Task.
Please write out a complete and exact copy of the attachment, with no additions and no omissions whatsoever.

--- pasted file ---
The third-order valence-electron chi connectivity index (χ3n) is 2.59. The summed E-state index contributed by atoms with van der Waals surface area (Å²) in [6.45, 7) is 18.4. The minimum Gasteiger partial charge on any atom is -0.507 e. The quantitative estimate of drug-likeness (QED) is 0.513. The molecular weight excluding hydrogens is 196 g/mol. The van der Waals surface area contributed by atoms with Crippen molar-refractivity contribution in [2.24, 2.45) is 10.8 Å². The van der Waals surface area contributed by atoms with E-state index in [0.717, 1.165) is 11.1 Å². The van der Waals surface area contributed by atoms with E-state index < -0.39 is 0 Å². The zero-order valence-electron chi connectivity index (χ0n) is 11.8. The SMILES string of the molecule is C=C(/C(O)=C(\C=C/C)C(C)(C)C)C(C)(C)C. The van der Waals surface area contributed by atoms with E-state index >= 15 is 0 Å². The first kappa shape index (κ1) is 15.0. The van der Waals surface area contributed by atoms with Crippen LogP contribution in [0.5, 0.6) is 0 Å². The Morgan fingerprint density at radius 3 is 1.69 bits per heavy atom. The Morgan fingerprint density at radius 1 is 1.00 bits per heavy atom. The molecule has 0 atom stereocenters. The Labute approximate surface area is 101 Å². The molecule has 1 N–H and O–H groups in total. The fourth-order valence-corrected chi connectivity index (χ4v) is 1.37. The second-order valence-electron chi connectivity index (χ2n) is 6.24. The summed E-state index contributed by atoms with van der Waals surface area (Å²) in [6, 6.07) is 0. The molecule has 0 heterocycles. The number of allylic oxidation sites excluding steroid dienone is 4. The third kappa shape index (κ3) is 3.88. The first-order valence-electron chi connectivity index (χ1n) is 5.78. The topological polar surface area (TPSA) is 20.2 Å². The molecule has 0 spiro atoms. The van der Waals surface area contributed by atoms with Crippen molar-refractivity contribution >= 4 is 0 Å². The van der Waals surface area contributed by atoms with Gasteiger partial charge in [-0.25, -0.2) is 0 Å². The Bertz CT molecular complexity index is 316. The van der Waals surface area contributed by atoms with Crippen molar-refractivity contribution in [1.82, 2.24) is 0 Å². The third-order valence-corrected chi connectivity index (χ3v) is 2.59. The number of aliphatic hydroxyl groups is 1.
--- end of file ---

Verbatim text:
The third-order valence-electron chi connectivity index (χ3n) is 2.59. The summed E-state index contributed by atoms with van der Waals surface area (Å²) in [6.45, 7) is 18.4. The minimum Gasteiger partial charge on any atom is -0.507 e. The quantitative estimate of drug-likeness (QED) is 0.513. The molecular weight excluding hydrogens is 196 g/mol. The van der Waals surface area contributed by atoms with Crippen molar-refractivity contribution in [2.24, 2.45) is 10.8 Å². The van der Waals surface area contributed by atoms with E-state index in [0.717, 1.165) is 11.1 Å². The van der Waals surface area contributed by atoms with E-state index < -0.39 is 0 Å². The zero-order valence-electron chi connectivity index (χ0n) is 11.8. The SMILES string of the molecule is C=C(/C(O)=C(\C=C/C)C(C)(C)C)C(C)(C)C. The van der Waals surface area contributed by atoms with E-state index >= 15 is 0 Å². The first kappa shape index (κ1) is 15.0. The van der Waals surface area contributed by atoms with Crippen LogP contribution in [0.5, 0.6) is 0 Å². The Morgan fingerprint density at radius 3 is 1.69 bits per heavy atom. The Morgan fingerprint density at radius 1 is 1.00 bits per heavy atom. The molecule has 0 atom stereocenters. The Labute approximate surface area is 101 Å². The molecule has 1 N–H and O–H groups in total. The fourth-order valence-corrected chi connectivity index (χ4v) is 1.37. The second-order valence-electron chi connectivity index (χ2n) is 6.24. The summed E-state index contributed by atoms with van der Waals surface area (Å²) in [6, 6.07) is 0. The molecule has 0 heterocycles. The number of allylic oxidation sites excluding steroid dienone is 4. The third kappa shape index (κ3) is 3.88. The first-order valence-electron chi connectivity index (χ1n) is 5.78. The topological polar surface area (TPSA) is 20.2 Å². The molecule has 0 spiro atoms. The van der Waals surface area contributed by atoms with Crippen molar-refractivity contribution >= 4 is 0 Å². The van der Waals surface area contributed by atoms with Gasteiger partial charge in [-0.25, -0.2) is 0 Å². The Bertz CT molecular complexity index is 316. The van der Waals surface area contributed by atoms with Crippen molar-refractivity contribution in [1.82, 2.24) is 0 Å². The third-order valence-corrected chi connectivity index (χ3v) is 2.59. The number of aliphatic hydroxyl groups is 1.